• Conclusions: Upon completion of the PoC, state the conclusions that can be drawn from the PoC.
  • Recommendations: Upon completion of the PoC, state the recommendations to be made based on the conclusions drawn. It is envisioned that the recommendation would be one of these four possibilities:
    • Move forward with the proposed tax as pilot tested in the PoC, and defining a regular schedule by which the tax will be reviewed to assess its on-going necessity and effectiveness. (See the description of the post-implementation described in the “Accountability” section below.)
    • Move forward with the proposed tax with specified modifications, and defining a regular schedule by which the tax will be reviewed to assess its on-going necessity and effectiveness. (See the description of the post-implementation described in the “Accountability” section below.)
    • Conduct another PoC with specified modifications.
    • Withdraw the proposed tax.


The House committee that brings forward the Tier 2 tax proposal is also the body that will monitor its PoC.

If implemented, every Tier 2 tax proposal will go through regular post-implementation audits by an independent third party, such as the non-partisan Office of Management & Budget, (OMB), to ensure that it remains necessary and continues to be effective. These post-implementation audits will be conducted according the schedule specified in the approved proposal.

The House committee that brought the proposal forward is free to conduct their own audits of the proposal’s performance as they deem appropriate.


I think that does it—that is my recommendation for tax reform.  Perhaps I should have thought this through a little more before posting it.  I could have.  I have been.  But this should suffice for now.  As mentioned earlier, I know that I leave a lot of details to be worked out.  But, as I said, it wasn’t my goal to offer a complete, fully finished solution.  Rather, my intent was simply to communicate enough rationale, structure and detail to communicate the spirit and substance of my recommendation. My goal is to provide something equivalent to the Virginia Resolves in regard to our system of taxation—a starting point for a conversation that is independent of party politics and is deaf, dumb and blind toward special interests.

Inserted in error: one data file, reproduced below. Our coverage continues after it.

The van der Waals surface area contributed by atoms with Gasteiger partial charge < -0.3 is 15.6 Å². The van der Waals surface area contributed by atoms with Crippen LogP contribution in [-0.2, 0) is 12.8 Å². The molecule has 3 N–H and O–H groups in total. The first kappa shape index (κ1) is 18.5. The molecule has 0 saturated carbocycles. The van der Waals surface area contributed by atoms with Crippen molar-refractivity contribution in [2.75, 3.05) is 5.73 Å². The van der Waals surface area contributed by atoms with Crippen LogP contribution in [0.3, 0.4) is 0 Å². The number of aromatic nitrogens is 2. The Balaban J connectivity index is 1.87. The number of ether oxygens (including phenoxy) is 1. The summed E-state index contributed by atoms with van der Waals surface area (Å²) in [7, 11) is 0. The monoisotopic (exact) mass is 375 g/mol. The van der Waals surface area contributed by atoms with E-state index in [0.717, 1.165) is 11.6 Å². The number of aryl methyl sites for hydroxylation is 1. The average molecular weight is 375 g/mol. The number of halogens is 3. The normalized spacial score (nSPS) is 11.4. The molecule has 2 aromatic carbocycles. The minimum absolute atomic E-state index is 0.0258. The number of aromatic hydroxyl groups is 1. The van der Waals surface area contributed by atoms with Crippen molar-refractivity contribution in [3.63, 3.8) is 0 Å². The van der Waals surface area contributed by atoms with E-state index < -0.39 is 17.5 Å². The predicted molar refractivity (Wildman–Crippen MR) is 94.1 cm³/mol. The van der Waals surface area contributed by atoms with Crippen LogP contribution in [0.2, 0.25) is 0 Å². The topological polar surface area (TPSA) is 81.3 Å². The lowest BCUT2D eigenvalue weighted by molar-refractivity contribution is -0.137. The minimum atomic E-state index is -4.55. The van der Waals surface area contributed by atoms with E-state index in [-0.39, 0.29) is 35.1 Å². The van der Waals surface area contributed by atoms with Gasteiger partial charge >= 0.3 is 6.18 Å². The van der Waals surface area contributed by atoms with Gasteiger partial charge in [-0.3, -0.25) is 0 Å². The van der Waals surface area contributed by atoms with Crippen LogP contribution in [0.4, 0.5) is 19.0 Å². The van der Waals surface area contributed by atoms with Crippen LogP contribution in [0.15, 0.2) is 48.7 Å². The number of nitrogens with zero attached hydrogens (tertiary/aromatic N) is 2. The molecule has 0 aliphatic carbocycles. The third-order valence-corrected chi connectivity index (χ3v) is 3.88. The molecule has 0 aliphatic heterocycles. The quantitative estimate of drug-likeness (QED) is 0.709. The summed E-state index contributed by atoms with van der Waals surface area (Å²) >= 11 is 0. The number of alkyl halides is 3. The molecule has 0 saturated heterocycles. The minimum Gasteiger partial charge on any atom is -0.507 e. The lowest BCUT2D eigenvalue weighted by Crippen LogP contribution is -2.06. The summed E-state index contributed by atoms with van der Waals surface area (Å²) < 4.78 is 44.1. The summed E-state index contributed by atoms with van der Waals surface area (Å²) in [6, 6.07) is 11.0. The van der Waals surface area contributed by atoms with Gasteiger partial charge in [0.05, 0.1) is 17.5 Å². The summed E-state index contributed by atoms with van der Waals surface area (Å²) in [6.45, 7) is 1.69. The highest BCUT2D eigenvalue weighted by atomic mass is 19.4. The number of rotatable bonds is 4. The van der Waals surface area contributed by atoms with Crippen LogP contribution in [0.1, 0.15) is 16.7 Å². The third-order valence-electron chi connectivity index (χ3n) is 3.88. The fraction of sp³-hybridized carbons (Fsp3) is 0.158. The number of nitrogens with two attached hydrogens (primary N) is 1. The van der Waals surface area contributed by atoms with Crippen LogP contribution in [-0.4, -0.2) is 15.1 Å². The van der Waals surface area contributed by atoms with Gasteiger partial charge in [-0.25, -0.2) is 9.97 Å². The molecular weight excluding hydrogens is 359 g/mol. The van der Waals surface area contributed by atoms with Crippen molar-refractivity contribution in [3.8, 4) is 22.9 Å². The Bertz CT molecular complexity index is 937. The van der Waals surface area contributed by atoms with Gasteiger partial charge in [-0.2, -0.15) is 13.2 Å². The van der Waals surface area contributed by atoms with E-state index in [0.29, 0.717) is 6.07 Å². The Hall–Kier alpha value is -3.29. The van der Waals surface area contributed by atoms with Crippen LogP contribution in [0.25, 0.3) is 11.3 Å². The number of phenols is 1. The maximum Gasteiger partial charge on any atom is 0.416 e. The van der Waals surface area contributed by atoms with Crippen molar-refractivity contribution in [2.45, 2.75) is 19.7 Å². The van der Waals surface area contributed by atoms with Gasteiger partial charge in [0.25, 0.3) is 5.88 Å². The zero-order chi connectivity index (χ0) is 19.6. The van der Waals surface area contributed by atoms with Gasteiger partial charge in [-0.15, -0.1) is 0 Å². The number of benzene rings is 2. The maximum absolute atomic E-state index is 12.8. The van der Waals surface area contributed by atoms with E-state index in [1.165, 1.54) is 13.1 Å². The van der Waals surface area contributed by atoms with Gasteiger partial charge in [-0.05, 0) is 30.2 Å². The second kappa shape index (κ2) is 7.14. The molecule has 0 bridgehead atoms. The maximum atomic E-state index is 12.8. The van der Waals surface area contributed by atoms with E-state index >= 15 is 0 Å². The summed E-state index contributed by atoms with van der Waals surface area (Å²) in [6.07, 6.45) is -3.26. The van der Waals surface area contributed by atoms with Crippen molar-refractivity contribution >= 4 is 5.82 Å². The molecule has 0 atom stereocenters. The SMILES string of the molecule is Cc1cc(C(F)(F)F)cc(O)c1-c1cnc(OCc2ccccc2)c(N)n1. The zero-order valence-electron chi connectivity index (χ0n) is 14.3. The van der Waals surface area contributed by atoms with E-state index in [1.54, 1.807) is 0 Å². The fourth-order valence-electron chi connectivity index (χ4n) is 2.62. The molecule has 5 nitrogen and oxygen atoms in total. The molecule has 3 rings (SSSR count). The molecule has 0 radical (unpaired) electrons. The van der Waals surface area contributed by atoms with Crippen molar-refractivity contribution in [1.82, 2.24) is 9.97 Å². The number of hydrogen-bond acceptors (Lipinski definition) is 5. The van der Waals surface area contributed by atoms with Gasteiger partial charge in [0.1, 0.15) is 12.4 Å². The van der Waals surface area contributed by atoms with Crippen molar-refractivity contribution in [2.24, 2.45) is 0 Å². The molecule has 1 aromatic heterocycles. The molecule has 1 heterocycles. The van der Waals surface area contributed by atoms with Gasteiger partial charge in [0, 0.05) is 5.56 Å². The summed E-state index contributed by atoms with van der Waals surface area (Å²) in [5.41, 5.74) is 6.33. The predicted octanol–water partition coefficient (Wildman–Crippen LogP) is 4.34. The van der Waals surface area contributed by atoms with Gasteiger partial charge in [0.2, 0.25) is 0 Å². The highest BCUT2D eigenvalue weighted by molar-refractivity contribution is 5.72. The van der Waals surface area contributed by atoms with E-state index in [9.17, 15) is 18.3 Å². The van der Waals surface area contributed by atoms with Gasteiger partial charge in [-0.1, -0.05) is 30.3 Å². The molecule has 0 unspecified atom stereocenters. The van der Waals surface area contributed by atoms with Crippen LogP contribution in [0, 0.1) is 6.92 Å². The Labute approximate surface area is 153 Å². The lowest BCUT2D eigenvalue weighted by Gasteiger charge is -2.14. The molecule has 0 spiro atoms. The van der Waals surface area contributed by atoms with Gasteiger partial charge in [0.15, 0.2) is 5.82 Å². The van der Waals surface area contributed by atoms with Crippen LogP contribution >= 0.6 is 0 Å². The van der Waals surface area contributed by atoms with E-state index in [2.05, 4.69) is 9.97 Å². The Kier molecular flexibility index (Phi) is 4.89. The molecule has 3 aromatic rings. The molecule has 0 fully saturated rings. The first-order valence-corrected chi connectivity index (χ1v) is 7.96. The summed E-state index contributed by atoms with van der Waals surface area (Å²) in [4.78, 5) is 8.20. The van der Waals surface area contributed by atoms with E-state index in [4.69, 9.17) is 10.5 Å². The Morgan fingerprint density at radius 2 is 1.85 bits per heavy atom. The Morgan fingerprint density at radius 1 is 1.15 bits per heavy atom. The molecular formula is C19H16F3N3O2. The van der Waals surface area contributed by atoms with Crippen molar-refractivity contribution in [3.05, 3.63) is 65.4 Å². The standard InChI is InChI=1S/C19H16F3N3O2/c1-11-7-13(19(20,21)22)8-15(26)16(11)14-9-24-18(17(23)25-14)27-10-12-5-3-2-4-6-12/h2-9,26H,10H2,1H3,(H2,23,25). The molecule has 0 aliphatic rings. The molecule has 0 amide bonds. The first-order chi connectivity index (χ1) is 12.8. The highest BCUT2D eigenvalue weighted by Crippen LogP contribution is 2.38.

I do not under-estimate that energy that would be required to overcome the inertia of the status quo, so let me close by offering one suggestion for how this might move from talk to action.

My earlier reference to the Virginia Resolves was not accidental.  With a topic as politically and emotionally charged as our system of taxation, perhaps the best way to revise it would be for Congress to:

  • Charter a team composed of members who are chosen not because of the constituencies or politics that they represent, but because of the expertise, character, and strength of leadership that they bring to the table.
  • Commission that team to design a new tax system in the same manner that the Constitutional Convention of 1787 designed a new republic. And like that Constitutional Convention, I think this “Funding Our Republic Convention” should:
    • Cloister themselves as they do their work, with all of their work done in closed-door session, and with all members operating under a gag order forbidding them from revealing anything about the Convention’s work while that work is in progress. This way, just as in the Constitutional Convention, members would be more open to persuasion, as there would be no loss of face should they decide to change their minds or position on any particular issue.
    • Elect their own Convention Chair.
    • Convene as a “Committee of the Whole”, to define the principles on which the new tax system should be based, and to commission and oversee two sub-committees:
      • A “Committee of Detail” to take the principles defined by the Committee of the Whole” and devise the processes and mechanics necessary to put those principles into operation in the pragmatic conditions of real life.
      • A “Committee of Style” to take the Committee of Detail’s work, once completed and approved by the Committee of the Whole, and restate it in terms and conditions that are understandable and relatable to the rest of the nation.
    • Package the product of the “Funding Our Republic Convention’s” work and advance it in the form of a Constitutional Amendment.

My point is to not put it through the normal congressional sausage making process, where it would be at the mercy of the lobbying efforts and other campaign contribution financed influences of all of the special interests and other parties with a stake and a self-interest in maintaining the status quo.